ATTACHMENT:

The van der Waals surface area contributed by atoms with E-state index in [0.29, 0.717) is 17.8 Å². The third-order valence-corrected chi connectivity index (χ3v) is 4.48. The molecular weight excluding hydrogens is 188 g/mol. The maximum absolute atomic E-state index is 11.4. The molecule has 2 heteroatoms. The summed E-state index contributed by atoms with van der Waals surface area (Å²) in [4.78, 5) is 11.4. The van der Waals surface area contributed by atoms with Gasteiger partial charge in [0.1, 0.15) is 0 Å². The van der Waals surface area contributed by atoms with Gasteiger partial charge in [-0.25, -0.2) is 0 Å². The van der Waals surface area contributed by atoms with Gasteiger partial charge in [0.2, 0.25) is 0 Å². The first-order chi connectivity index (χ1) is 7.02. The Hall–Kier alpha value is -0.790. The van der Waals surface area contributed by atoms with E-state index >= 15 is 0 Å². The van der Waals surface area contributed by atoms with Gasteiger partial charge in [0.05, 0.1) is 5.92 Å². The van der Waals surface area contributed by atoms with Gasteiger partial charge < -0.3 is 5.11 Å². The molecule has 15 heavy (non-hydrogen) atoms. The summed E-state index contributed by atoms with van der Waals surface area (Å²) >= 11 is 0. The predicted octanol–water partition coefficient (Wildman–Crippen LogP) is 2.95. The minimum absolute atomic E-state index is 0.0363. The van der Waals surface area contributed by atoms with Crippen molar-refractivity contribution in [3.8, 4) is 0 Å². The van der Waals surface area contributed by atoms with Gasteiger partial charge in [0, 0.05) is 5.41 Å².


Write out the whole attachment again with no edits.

The van der Waals surface area contributed by atoms with E-state index in [0.29, 0.717) is 17.8 Å². The third-order valence-corrected chi connectivity index (χ3v) is 4.48. The molecular weight excluding hydrogens is 188 g/mol. The maximum absolute atomic E-state index is 11.4. The molecule has 2 heteroatoms. The summed E-state index contributed by atoms with van der Waals surface area (Å²) in [4.78, 5) is 11.4. The van der Waals surface area contributed by atoms with Gasteiger partial charge in [0.1, 0.15) is 0 Å². The van der Waals surface area contributed by atoms with Gasteiger partial charge in [-0.25, -0.2) is 0 Å². The van der Waals surface area contributed by atoms with Gasteiger partial charge in [0.2, 0.25) is 0 Å². The first-order chi connectivity index (χ1) is 7.02. The Hall–Kier alpha value is -0.790. The van der Waals surface area contributed by atoms with E-state index >= 15 is 0 Å². The van der Waals surface area contributed by atoms with Gasteiger partial charge in [0.05, 0.1) is 5.92 Å². The van der Waals surface area contributed by atoms with Gasteiger partial charge < -0.3 is 5.11 Å². The molecule has 15 heavy (non-hydrogen) atoms. The summed E-state index contributed by atoms with van der Waals surface area (Å²) >= 11 is 0. The predicted octanol–water partition coefficient (Wildman–Crippen LogP) is 2.95. The minimum absolute atomic E-state index is 0.0363. The van der Waals surface area contributed by atoms with Crippen molar-refractivity contribution in [3.8, 4) is 0 Å². The van der Waals surface area contributed by atoms with Gasteiger partial charge in [0, 0.05) is 5.41 Å².